Friday, May 9, 2008

The minimalist's daughter

Anne Truitt, Valley Forge, 1962

As a child I had to fight for abstraction (“It’s a besign!” I’d insist to the teachers who challenged me). But everything’s relative. The other night my friend, Alexandra Truitt, daughter of the late sculptor, Anne Truitt, told me that, filled as the family home was with work by Frankenthaler, Morris Louis and Noland, she was nine before she realized paintings could also be pictures. Of things.

She described living in Japan (where her father was bureau chief for Newsweek) and excitedly bringing a book of paintings by Keane, which she’d found at school, to her horrified parents at the dining table:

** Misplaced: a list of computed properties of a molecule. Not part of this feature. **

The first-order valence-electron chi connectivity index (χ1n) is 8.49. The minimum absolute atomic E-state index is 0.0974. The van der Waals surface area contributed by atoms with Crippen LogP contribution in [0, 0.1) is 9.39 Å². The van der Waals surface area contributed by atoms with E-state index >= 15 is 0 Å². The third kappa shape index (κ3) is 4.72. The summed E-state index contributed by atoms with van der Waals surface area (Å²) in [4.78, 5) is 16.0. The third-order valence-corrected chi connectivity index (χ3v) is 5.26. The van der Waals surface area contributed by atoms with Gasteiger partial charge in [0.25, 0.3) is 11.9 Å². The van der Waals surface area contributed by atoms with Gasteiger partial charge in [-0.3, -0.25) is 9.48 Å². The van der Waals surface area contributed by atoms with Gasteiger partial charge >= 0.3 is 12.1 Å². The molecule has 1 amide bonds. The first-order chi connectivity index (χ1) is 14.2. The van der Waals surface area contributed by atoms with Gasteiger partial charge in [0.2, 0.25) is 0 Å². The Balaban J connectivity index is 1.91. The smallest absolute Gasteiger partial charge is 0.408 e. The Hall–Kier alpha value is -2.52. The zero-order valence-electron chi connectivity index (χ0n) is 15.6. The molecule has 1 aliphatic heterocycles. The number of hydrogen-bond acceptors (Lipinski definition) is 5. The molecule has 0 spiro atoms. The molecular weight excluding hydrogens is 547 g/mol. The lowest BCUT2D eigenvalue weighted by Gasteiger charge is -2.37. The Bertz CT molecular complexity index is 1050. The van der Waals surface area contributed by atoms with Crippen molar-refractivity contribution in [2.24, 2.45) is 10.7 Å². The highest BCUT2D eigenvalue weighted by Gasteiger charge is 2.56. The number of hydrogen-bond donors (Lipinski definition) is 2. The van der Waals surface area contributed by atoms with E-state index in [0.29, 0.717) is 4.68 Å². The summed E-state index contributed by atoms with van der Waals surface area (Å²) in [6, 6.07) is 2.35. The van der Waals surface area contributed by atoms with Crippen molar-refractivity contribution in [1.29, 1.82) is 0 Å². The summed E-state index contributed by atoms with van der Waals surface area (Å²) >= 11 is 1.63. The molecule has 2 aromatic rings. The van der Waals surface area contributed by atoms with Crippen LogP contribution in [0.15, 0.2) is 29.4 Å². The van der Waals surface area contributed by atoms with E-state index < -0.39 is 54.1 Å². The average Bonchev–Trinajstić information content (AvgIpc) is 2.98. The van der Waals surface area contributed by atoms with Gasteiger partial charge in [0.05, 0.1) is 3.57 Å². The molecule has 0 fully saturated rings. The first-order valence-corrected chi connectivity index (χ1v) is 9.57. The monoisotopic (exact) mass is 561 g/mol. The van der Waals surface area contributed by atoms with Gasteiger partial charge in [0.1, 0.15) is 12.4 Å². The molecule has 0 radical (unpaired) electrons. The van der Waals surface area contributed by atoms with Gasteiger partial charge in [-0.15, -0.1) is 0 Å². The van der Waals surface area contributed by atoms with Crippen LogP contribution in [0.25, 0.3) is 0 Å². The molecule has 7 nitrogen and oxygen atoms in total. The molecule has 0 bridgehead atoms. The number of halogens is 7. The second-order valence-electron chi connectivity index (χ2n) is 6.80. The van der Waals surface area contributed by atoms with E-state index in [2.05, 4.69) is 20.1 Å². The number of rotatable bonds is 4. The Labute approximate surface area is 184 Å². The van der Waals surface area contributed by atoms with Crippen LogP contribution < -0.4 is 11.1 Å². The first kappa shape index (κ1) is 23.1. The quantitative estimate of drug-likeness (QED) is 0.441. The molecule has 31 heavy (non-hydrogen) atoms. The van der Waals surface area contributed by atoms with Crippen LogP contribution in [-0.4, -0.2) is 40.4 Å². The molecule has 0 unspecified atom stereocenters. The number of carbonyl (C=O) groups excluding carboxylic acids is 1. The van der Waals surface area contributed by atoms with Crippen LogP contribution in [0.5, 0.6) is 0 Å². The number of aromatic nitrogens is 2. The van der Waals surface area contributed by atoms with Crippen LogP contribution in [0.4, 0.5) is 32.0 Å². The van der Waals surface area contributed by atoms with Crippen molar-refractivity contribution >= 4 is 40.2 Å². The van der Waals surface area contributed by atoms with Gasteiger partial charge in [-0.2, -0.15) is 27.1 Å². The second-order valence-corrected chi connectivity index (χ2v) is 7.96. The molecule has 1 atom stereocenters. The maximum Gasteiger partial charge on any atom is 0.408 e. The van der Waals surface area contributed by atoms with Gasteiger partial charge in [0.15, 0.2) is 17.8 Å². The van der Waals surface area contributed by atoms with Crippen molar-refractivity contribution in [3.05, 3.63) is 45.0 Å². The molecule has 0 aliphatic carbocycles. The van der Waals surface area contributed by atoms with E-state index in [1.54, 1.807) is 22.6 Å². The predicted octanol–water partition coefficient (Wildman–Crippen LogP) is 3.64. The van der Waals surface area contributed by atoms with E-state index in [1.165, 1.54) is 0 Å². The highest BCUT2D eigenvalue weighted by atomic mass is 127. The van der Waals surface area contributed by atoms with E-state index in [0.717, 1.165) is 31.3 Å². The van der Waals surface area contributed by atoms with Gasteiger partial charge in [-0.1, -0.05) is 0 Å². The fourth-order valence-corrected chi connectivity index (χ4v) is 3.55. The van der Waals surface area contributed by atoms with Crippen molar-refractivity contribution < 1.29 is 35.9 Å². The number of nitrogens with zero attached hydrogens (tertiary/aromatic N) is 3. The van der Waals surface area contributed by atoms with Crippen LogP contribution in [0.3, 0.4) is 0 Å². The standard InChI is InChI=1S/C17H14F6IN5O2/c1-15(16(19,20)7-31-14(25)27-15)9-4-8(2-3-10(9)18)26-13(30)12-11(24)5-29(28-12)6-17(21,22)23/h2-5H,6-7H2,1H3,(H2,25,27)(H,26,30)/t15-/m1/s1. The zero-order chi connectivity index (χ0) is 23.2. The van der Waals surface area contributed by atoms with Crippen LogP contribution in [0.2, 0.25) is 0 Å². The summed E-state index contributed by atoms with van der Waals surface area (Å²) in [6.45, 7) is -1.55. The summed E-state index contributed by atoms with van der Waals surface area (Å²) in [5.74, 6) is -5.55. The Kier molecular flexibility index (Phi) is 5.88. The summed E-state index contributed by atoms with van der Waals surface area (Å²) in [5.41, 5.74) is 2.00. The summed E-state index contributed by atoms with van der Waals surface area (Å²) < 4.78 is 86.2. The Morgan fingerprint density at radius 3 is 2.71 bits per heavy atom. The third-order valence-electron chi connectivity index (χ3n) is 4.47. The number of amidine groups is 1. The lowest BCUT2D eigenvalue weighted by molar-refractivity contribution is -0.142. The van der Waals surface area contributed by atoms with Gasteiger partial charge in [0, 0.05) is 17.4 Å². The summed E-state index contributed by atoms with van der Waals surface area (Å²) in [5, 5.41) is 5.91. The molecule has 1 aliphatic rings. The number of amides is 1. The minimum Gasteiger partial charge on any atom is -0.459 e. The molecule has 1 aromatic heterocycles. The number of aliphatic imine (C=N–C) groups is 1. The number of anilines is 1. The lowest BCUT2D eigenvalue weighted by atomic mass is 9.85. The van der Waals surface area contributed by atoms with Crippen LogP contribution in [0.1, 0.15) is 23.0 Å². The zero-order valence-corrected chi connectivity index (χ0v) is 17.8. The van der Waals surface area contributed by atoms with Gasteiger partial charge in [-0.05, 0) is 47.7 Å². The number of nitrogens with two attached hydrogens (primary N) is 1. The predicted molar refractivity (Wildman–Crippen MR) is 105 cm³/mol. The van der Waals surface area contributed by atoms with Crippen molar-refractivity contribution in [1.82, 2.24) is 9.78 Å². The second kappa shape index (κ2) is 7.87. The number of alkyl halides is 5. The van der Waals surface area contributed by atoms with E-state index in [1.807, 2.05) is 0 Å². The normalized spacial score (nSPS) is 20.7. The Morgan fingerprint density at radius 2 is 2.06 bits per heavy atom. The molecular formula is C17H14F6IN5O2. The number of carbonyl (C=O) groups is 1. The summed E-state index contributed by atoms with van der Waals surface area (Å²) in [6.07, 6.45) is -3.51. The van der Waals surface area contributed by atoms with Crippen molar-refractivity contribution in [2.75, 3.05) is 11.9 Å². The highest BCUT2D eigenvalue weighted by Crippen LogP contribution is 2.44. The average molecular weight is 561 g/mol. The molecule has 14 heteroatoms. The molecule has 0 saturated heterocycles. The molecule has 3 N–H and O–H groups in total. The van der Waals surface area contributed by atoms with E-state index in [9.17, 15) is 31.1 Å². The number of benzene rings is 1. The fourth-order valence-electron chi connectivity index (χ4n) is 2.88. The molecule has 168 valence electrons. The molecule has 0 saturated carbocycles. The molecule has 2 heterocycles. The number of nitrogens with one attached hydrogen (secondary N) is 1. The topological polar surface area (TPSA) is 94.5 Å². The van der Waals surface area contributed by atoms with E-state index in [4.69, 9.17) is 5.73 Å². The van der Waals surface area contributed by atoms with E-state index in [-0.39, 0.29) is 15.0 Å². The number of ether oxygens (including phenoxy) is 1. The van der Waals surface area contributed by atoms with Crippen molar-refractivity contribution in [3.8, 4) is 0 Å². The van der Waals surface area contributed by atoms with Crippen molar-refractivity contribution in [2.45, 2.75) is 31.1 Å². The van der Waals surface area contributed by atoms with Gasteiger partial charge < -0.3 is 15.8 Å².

This was her next crush:


Sakamoto Kyu

I guess there’s no such thing as a “normal” childhood.

2 comments:

hrag said...

I interviewed Alexandra Truitt years ago by phone for a catalogue raisonne project over a decade ago and found her both warm and insightful. This is a very funny story, thanks for sharing.

Drew said...

I just read Daybook...what a beautiful book. It is so nice to hear about an artist's balance of family and art.